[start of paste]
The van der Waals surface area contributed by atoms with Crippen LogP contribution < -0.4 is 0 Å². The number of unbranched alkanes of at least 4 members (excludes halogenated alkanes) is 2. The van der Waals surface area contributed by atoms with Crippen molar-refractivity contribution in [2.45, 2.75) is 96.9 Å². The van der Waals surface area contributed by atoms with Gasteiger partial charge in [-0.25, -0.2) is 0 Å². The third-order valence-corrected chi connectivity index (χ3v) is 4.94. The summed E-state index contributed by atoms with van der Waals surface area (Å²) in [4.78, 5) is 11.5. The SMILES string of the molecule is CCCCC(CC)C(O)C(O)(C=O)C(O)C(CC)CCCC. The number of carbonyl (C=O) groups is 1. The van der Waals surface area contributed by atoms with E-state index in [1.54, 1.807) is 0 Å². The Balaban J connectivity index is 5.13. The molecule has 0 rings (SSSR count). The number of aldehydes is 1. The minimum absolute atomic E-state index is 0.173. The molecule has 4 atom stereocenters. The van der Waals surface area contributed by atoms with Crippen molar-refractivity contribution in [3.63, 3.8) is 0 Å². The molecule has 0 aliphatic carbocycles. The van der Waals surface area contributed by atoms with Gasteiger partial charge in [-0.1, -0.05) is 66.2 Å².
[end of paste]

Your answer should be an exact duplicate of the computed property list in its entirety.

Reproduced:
The van der Waals surface area contributed by atoms with Crippen LogP contribution < -0.4 is 0 Å². The number of unbranched alkanes of at least 4 members (excludes halogenated alkanes) is 2. The van der Waals surface area contributed by atoms with Crippen molar-refractivity contribution in [2.45, 2.75) is 96.9 Å². The van der Waals surface area contributed by atoms with Gasteiger partial charge in [-0.25, -0.2) is 0 Å². The third-order valence-corrected chi connectivity index (χ3v) is 4.94. The summed E-state index contributed by atoms with van der Waals surface area (Å²) in [4.78, 5) is 11.5. The SMILES string of the molecule is CCCCC(CC)C(O)C(O)(C=O)C(O)C(CC)CCCC. The number of carbonyl (C=O) groups is 1. The van der Waals surface area contributed by atoms with E-state index in [1.54, 1.807) is 0 Å². The Balaban J connectivity index is 5.13. The molecule has 0 rings (SSSR count). The number of aldehydes is 1. The minimum absolute atomic E-state index is 0.173. The molecule has 4 atom stereocenters. The van der Waals surface area contributed by atoms with Crippen molar-refractivity contribution in [3.63, 3.8) is 0 Å². The molecule has 0 aliphatic carbocycles. The van der Waals surface area contributed by atoms with Gasteiger partial charge in [-0.1, -0.05) is 66.2 Å².